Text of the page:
In today's conversation, Banks will share his journey from the streets of Washington D.C. to the silver screen in Hollywood by way of Indiana University.
Bass, Jennifer, Sanders, Stephanie, Shanahan, James
Hundreds of same-sex couples throughout the state share one of two anniversaries: June 25 and 26, 2014. In this episode, makers of IU's "Just Married" podcast, Jennifer Bass and Stephanie Sanders, talk about why these two days in June matter, the history and laws surrounding marriage equality in the U.S., and how they're sharing the love stories of same-sex Hoosiers on their journeys into marriage.
In episode 85, Janae Cummings speaks to Noah Bendix-Balgley, first concertmaster of the Berlin Philharmonic and a graduate of IU's Jacobs School of Music. As the Wells Scholars Program professor, Bendix-Balgley recently visited Bloomington to lead an honors interdisciplinary colloquium for undergraduate students on "Art Music in the Contemporary World: An Exploration of Emerging Models."
Benson, Robby, Matejka, Adrian, Kwong, Lisa, Shanahan, James
Accomplished actor, writer, singer and director Robby Benson joins host Jim Shanahan for this week's episode of Through the Gates.
A professor of practice at Indiana University, Benson brings experience gained through a career that stretches to nearly five decades, including his most famous role in Disney's "Beauty and the Beast." Now, Benson guides film students at IU, including some who will showcase their work at two screenings this week.
In this episode, Benson will discuss his long career, how television and film are changing, and what challenges his student filmmakers have had to overcome in their creative process.
Also, in recognition of National Poetry Month, poets Adrian Matejka and Lisa Kwong will join the podcast to read some of their works.
Webb, Charles, Ponella, Philip, Bernstein, Leonard, Shanahan, James
In episode 61, we speak with IU Jacob School of Music Dean Emeritus Charles Webb and Philip Ponella, the Wennerstrom Philips Music Library Director and director of Music Information Technology Services, about the great composer and conductor Leonard Bernstein. In 2009, the Bernstein family awarded the Jacobs School of Music with the contents of one of his composing studios. That studio is now on tour as part of the global celebration "Leonard Bernstein at 100."
When George Floyd, Breonna Taylor and Ahmaud Arbery were killed this summer, thousands of people across the country rose up and took to the streets in protest. Out of that chaos and hope emerged a new urgency in the fight for racial justice in America. And out of that urgency emerged an exciting new initiative here at IU: Black Voices at the Indiana Daily Student.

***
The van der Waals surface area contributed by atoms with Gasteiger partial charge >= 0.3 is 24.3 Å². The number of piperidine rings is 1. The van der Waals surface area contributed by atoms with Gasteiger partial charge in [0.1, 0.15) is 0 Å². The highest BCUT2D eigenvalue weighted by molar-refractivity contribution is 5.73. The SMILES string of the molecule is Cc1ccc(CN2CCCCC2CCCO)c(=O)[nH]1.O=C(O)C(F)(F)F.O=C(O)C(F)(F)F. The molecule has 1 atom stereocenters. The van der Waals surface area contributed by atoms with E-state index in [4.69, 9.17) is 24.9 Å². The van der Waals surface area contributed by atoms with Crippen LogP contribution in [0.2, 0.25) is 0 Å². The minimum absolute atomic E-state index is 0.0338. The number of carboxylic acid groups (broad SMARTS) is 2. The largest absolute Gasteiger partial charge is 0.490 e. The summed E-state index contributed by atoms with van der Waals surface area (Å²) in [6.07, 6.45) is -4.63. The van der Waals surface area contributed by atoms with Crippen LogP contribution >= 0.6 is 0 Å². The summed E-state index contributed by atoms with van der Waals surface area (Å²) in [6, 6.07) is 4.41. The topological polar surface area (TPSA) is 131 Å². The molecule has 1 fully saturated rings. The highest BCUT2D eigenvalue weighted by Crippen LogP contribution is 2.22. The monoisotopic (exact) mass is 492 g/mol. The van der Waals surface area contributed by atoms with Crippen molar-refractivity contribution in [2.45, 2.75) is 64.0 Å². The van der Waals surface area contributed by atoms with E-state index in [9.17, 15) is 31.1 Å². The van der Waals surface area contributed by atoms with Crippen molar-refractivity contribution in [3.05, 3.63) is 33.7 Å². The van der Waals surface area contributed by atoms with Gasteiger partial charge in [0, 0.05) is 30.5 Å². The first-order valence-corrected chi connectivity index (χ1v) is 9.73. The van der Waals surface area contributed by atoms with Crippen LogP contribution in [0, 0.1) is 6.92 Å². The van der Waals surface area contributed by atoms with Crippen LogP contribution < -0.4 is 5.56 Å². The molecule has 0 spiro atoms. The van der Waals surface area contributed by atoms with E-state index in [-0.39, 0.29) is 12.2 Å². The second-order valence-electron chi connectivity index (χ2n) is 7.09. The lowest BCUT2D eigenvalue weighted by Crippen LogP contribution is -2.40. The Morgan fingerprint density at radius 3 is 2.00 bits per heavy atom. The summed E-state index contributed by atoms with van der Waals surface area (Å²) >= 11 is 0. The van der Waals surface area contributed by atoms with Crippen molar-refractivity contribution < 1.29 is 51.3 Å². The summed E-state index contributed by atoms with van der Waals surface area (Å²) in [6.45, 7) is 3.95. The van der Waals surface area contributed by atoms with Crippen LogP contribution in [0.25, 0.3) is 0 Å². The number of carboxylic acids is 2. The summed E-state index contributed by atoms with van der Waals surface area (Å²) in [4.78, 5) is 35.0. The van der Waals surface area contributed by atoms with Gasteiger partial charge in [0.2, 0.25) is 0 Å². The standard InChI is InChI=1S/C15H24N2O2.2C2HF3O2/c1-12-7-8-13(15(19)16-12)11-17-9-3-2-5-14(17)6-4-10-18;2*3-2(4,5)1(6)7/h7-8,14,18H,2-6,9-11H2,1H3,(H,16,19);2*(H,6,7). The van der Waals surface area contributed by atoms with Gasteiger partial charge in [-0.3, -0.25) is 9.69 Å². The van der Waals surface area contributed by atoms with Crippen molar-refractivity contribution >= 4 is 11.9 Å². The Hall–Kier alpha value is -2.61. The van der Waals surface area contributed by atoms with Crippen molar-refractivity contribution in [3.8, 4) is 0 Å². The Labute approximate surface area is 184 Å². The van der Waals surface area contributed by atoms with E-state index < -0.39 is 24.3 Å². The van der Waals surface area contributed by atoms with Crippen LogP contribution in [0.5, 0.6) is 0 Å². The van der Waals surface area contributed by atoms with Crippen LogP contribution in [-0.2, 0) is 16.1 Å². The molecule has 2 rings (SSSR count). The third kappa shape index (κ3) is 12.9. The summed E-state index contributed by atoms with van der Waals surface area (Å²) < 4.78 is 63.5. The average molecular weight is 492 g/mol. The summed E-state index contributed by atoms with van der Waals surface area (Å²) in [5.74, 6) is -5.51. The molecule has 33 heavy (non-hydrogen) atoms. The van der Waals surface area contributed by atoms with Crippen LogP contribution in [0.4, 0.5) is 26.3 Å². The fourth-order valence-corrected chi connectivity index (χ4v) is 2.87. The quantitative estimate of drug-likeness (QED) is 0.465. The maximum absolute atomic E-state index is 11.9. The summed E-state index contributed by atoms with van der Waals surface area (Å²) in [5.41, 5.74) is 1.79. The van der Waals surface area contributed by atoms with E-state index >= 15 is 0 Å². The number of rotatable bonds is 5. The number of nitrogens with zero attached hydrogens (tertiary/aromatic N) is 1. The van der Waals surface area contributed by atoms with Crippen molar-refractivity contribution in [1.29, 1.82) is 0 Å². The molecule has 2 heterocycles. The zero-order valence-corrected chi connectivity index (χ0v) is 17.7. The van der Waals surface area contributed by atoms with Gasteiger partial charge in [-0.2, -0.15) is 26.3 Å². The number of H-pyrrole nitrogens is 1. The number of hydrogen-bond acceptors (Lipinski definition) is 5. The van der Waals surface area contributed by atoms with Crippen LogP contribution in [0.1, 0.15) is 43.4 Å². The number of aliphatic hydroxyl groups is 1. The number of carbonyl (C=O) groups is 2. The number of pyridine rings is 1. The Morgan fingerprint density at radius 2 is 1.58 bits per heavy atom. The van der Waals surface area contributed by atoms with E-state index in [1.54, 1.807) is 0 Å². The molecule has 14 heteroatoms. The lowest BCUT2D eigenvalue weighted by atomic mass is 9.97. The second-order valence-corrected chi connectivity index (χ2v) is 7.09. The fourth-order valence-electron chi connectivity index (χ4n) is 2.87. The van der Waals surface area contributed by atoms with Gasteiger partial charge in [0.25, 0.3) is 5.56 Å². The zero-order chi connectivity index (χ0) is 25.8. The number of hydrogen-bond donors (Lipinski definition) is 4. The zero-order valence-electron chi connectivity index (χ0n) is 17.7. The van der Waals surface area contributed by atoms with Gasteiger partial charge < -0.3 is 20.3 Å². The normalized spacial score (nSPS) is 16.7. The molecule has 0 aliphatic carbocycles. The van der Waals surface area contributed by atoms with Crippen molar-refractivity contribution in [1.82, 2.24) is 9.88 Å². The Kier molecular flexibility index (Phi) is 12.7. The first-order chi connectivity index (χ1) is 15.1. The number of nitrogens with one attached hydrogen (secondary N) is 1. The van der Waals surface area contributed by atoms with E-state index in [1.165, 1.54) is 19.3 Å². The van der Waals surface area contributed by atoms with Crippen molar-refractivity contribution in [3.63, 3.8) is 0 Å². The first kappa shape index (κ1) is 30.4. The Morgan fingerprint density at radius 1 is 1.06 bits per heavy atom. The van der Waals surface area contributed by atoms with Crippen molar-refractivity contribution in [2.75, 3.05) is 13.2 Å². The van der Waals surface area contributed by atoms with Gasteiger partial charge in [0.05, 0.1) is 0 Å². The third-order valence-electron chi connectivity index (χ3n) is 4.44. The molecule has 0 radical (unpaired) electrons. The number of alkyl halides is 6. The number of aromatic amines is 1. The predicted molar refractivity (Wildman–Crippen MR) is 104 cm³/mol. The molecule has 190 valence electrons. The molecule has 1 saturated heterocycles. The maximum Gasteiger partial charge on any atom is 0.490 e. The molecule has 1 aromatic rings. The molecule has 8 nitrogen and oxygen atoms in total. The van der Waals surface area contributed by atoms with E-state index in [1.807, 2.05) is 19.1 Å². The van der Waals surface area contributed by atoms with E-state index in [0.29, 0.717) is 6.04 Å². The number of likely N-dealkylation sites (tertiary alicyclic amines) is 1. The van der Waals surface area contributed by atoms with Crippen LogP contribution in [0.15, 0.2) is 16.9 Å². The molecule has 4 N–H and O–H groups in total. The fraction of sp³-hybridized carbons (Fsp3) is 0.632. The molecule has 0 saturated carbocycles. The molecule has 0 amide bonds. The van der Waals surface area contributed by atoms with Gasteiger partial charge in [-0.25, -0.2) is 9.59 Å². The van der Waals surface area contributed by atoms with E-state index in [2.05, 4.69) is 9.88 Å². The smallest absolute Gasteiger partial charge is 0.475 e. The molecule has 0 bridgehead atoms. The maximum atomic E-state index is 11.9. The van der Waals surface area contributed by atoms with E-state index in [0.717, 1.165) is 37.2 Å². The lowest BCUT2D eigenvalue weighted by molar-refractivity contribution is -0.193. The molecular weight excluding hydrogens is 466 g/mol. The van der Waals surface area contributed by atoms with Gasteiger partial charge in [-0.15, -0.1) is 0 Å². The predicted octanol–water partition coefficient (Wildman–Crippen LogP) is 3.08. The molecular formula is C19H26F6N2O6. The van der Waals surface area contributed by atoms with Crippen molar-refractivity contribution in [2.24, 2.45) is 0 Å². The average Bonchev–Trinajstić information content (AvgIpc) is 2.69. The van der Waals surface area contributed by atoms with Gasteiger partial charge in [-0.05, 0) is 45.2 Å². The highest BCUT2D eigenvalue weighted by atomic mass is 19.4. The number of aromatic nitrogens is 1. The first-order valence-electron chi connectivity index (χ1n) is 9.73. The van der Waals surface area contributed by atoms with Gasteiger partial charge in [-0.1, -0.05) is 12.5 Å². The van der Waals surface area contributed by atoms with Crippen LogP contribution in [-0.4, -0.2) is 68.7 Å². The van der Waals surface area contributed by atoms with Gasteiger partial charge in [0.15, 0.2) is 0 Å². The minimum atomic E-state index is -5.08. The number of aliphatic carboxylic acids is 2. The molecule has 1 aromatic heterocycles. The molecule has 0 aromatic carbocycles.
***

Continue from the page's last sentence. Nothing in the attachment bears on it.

Black Voices' founding editor Jaclyn Ferguson sat down with Elaine Monaghan and Violet Baron to share her experience starting something totally new and growing it into a vibrant and much-needed space for art, poetry, opinions and reporting on the Black student experience at IU
Water. Hops. Malted barley. Yeast.
Put them together and you have a delicious beer — usually.
But as IU molecular biologist Matthew Bochman shares on this week’s podcast, conditions common to the production of certain craft beers can sometimes inhibit their production, risking a growing segment of a nearly $55 billion industry. On this week's episode of Through the Gates, Bochman explains how yeast is used to produce beer and how his research has helped one local brewery improve their product.
IU alumnus Bob Shanks made his name as a New York television producer, helping to launch shows like “Good Morning America” and “20/20.” He passed away this month, and in his honor we bring you a conversation from 2016, when Shanks returned to the Media School to accept a Distinguished Alumni Award.
Host Jim Shanahan talked with Shanks about his path to New York from Lebanon, Indiana. We hear how he parlayed proximity into a seat at the table, moving from waiting on executives to calling the shots at some of New York’s most well-known shows. This is Part 1 of a 2-part series.
IU alumnus Bob Shanks passed away last month, and in his honor we bring you Part 2 to a conversation from 2016, when Shanks returned to the Media School to accept a Distinguished Alumni Award.
Host Jim Shanahan talked with Shanks about his triumphs and tragedies in the pressure-cooker comedy scene in New York, and
what it was like to produce the classic prank show "Candid Camera." We also hear about the decision to pause entertainment during national emergencies like the Kennedy assassination, and when the show must go on. This is the second in a two-part series.